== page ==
Wednesday, November 24, 2010

How to Evaluate the Ingredients in Mineral Makeup

I read an article. Do you mind if I share it to you?

Mineral makeup has become very popular thanks to high profile usage by celebrities and a serious marketing campaign touting the massive benefits of cosmetics comprised wholely or largely of all natural minerals. The advantages to using these types of products are clear, but there are also some very serious health and allergy-related ramifications to using mineral makeup, Before buying, you should evaluate the ingredients in your potential purchase carefully to make sure that the product will meet your needs.


Look for zinc oxide and titanium dioxide. These minerals are vital ingredients to almost all effective mineral makeups. 
They form a physical barrier between your skin and solar UVA and UVB rays, giving all mineral makeup products a natural SPF of 15. This sun protection is good for people with sensitive skin who have trouble with oily sunscreens or cannot wear traditional sunscreen products because they inflame skin conditions like acne or rosacea.


Check for mica. Mica is a reflective mineral that gives your skin a smooth, natural looking finish while diminishing the signs of aging by reflecting light away from wrinkles. Not all mineral makeup contains mica, but any product promising a decrease in lines or wrinkles should have some in it for a quick fix.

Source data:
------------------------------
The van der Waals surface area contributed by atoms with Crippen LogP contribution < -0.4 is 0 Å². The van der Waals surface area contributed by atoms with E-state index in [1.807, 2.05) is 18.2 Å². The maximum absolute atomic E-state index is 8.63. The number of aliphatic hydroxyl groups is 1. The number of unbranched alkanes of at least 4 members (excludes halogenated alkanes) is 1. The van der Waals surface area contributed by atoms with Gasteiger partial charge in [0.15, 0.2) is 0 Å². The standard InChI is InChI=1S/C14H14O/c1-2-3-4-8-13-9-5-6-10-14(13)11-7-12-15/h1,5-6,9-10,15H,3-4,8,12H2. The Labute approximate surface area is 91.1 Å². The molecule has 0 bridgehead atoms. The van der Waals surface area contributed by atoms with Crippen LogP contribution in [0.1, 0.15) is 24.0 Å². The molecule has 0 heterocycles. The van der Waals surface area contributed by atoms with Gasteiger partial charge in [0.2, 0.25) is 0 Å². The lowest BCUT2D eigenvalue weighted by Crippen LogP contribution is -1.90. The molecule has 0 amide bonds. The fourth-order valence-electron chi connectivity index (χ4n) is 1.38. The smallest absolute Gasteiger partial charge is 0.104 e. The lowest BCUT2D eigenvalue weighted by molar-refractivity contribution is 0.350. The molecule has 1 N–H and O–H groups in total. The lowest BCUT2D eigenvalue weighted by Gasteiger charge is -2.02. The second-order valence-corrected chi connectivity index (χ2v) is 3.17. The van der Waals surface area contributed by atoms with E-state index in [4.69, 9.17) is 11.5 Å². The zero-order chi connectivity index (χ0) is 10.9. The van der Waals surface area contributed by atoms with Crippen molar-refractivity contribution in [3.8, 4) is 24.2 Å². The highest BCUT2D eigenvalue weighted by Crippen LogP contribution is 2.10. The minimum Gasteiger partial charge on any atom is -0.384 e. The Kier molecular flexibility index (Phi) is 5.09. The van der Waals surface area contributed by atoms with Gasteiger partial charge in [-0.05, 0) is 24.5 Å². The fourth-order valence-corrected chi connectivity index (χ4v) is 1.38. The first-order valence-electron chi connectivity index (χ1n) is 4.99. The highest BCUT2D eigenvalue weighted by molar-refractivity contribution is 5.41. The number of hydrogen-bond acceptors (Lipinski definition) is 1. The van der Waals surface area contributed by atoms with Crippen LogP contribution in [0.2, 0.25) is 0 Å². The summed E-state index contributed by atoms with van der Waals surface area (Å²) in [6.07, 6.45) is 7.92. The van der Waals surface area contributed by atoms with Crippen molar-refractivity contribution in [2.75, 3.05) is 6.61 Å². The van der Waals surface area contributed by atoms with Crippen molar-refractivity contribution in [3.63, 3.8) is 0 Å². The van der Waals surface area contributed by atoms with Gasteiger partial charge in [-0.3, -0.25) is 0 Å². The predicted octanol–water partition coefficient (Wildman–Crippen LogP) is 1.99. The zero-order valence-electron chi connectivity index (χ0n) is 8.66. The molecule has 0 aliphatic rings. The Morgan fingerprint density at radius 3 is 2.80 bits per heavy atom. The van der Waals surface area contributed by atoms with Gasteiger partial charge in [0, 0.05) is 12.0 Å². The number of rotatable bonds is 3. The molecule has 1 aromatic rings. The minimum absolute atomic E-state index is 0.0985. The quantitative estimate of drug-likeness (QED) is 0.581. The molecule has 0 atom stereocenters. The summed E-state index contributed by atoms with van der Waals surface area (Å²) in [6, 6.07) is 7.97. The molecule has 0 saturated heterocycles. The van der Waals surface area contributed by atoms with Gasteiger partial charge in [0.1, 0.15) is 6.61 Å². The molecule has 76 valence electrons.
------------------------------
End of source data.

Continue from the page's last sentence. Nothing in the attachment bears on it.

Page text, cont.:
Find out amounts and concentrations. Most of the products in mineral makeups have been the backbone for cosmetic recipes for decades. As a result, many cosmetic companies are taking advantage of the recent "hype" about mineral makeup by simply renaming their products. If a product contains minerals like zinc, titanium and mica but only in very small quantities or concentrations, then they likely have either just been added so that the product can have "mineral" added to the name or were part of the recipe to begin with but do not play a major role in the way the cosmetic works.

Consider bismuth and talc carefully. Bismuth is a mineral that does not occur naturally in the earth. It provides a glow to many bronzers and finishing powders. Some people love it, while others find that it makes them unbearably itchy. Talc is also a mineral, but its main purpose in cosmetics is to add bulk. A product claiming the benefits of mineral makeup because it contains talc will not likely give you the benefits of mineral makeup.

Look for artificial fragrances and colors. Mineral makeup can include artificial ingredients, but the main appeal for most people is the all natural look, feel and composition of these products. The focus on natural ingredients is what helps people with serious skin problems wear and enjoy this type of product, so if you have sensitive skin consider carefully before you buy a mineral makeup with unnatural ingredients.

No comments:

Post a Comment

Thank you for the comment ;p xoxo